Denis Shibanov (DS): He [Landau] was offered a job by the Moscow Institute for Physical Problems, which was a remarkably innovative project for Soviet Russia in its idea and also in its structure. It was built in 1935 or 1936, it had streets for promenading, two-storey cottages. For our country, it was simply unheard of, it was founded on the English idea of the ideal institute. If you create ideal conditions for the scientists to only think about science, so that they are not bothered by anything and expend their entire energy on thinking, so that they only strive towards their aspirations, towards the transcendence of their limitations. And so, this triggers in the soul the question of how to transmit this ‘oooooh’!, so that the viewer, just like the hero [of the movie] feels this ‘wow!’, this entirely other world by comparison to the previous one in which they existed, that is the creation of entirely new conditions. I created dozens of designs for how this new Institute might look – and then fate took me to Kharkiv, where I found myself in the ruins of the Dynamo swimming pool, completed in 1954 – a remarkable structure encased in a concrete basin. Before that there were these plans of designing this structure within a quarry, using its serpentines as descents for automobiles, creating this enormous promenading space. But a quarry is an incoherent space, in a technological sense, it’s difficult to master.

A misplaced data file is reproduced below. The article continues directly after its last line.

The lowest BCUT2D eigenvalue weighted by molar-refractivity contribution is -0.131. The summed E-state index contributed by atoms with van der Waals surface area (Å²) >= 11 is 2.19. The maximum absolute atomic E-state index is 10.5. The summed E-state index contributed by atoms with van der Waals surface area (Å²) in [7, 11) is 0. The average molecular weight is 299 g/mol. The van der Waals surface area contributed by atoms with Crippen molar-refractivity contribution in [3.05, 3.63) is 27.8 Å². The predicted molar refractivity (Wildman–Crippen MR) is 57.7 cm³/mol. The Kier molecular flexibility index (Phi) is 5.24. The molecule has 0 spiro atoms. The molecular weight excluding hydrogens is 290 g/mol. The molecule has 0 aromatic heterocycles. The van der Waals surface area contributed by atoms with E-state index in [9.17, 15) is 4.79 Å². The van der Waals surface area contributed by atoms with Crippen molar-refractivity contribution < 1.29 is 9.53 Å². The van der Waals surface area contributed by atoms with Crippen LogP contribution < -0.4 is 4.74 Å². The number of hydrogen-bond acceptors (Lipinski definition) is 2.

Listening to the Prompts

DS: It’s often the case that a structure provides prompts [podskazki], and there were some remarkable prompts here, first your head starts working, we’ll do one kind of space or another. Here the [seating] stands are still in place, but they’re dilapidated. The whole swimming pool was filled with garbage, construction garbage, but the remains of the structure and of the building itself were still in place, the pool administration and so on, and they begin to give prompts, prompts after prompts, and strange things start happening – hop, hop, hop – everything slowly coalesces, it’s stimulating.

MM: So the material structure itself provides the prompts?